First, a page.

Haidt begins his discussion by looking at evolutionary causes for our groupish nature. Natural selection—the process by which evolution is carried out—is a multilevel selection, meaning that it occurs at the level of the individual and at the level of the group. Individuals that are best-fit for their particular environment are more likely to survive and to procreate. Similarly, groups that are best-fit also survive. Those groups that learned to “cooperate and work for the good of the group” edged out the competition. This idea is known as group selection.
Fast-forward to the 21st century, where our current highly partisan political climate is a result of group selection based along the lines of moral foundations. Haidt argues that our group moralities are so strong that they bind and blind us. We are brought together into our groups by our moral foundations, but those same foundations also make it incredibly difficult to even consider the arguments of the other side. The foundations are so deeply engrained that they’re automatic. This is the intuitive elephant exerting its control, responding instantaneously without a moment for the reasoning rider to fully consider alternative views. So, we stay strong in our group and are blind to the perspectives of other groups.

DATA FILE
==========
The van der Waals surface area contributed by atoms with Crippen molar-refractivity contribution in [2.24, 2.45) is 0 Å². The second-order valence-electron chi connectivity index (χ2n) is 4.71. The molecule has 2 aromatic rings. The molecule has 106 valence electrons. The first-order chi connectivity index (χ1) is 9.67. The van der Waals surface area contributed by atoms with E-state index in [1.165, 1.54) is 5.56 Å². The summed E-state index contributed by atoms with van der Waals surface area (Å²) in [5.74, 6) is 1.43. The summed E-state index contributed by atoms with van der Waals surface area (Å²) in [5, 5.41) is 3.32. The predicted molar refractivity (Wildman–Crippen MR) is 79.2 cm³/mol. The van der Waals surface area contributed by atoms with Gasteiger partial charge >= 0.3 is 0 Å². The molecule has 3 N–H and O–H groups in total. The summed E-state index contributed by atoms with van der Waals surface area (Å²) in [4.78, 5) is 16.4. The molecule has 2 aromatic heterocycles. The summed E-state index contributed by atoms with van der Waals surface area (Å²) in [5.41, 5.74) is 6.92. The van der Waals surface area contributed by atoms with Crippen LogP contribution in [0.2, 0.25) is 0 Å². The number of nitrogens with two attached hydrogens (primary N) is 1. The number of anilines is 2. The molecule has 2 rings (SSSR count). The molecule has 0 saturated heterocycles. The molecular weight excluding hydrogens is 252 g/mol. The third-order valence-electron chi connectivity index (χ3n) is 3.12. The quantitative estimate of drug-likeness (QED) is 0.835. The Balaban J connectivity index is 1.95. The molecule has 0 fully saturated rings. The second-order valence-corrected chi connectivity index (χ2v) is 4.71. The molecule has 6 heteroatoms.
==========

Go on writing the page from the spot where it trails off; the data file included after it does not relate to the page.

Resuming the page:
5. Liberals and conservatives need each other.
Haidt argues that American liberals and conservatives form a sort of yin and yang, and as in that famous Chinese symbol, a holistic worldview contains both elements. While much of The Righteous Mind is dedicated to explaining how we form and solidify our differing political groups based on instinctive values, Haidt also wants to offer tools to help us communicate and connect across those differences. Even though conservatives, liberals, and libertarians engage the six foundational values differently, somewhere deep down there is a shared coding—and if there is shared coding, there’s the possibility to come together.
At the level of policy, Haidt suggests that goals can be set out in ways that express both liberal and conservative priorities. For example, the effort to reign in multinational corporations could highlight both the goal of lifting up the world’s poor (care, fairness), and creating opportunity for small and medium-sized American businesses (fairness, loyalty, liberty). Conversations about immigration policy should acknowledge the value of treating migrants decently (care, fairness) along with the importance of the rule of law and enforceable borders (authority, loyalty). By acknowledging the values of each side, we have a better chance of communicating with one another and creating policies that are broadly acceptable to all.